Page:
EU's energy policies aim to ensure that European citizens can access secure, affordable and sustainable energy supplies. The EU is working in a number of areas to make this happen:
- the energy union strategy is focused on boosting energy security, creating a fully integrated internal energy market, improving energy efficiency, decarbonising the economy (not least by using more renewable energy), and supporting research, innovation and competitiveness
- the energy security strategy presents short and long-term measures to shore up the EU's security of energy supply
- EU funding and other support is helping to build a modern, interconnected energy grid across Europe
- the ‘Clean Energy for All Europeans’ package, placed emphasis on three key objectives: putting energy efficiency first, achieving global leadership in renewable energies, and providing a fair deal for consumers
- Safety across the EU's energy sectors, with strict rules on issues such as the disposal of nuclear waste and the operation of offshore oil and gas platforms.
As part of its long-term energy strategy, the EU has set targets for 2020 and 2030. These cover emissions reduction, improved energy efficiency, and an increased share of renewables in the EU’s energy mix. The 2030 targets for renewables and energy efficiency have subsequently been increased in the context of the ’Clean Energy for all Europeans’ package. For the longer term, the Commission published in November 2018 its strategic long-term vision for a prosperous, modern, competitive and climate-neutral economy by 2050.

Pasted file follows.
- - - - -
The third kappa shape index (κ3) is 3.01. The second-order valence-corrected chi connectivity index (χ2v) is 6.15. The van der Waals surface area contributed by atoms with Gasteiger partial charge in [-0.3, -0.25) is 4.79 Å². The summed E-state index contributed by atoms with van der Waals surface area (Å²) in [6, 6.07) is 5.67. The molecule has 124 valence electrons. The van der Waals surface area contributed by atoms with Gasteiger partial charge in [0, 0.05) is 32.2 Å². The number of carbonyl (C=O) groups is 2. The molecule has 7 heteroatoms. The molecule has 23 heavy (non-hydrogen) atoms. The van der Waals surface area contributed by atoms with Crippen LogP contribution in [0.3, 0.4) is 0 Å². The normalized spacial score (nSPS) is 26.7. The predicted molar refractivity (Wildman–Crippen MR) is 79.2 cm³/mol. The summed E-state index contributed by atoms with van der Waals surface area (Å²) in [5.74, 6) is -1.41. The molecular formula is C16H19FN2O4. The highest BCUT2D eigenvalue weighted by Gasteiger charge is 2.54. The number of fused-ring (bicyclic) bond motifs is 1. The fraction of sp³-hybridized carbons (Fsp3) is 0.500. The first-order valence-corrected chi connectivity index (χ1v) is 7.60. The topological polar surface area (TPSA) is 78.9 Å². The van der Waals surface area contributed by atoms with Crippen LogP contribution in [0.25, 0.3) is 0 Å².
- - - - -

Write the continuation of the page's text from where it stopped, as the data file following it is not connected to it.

Together, these goals provide the EU with a stable policy framework on greenhouse gas emissions, renewables and energy efficiency, which gives investors more certainty and confirms the EU's lead in these fields on a global scale.
The EU has already made important progress towards meeting its targets:
- The 'State of the Energy Union' reports show the progress that has been made since the adoption of the energy union strategy in February 2015
- Between 1990 and 2015, the EU cut greenhouse gas emissions by 22%, and it is well on track to meet its 2020 target
- In 2015, the estimated share of renewable energy in the EU's gross final energy consumption was 16.4%, up from 8.5% in 2005
- The latest renewable energy progress report from 2017 states that the EU as a whole achieved a 16% share of renewable energy in 2014. In 2016, the estimated share of renewable energy in the EU's gross final energy consumption was 17% (the progress of each country will be fully assessed in the coming months)
- in 2016 the EU's primary energy consumption was only 4% above its 2020 primary energy consumption target. If countries implement all the necessary EU legislation, it should still be possible to reach the 2020 target.
The EU produces market projection reports for 2030 and 2050 based on current trends and policies. They include information on possible energy demand, energy prices, greenhouse gas emissions and other potential developments.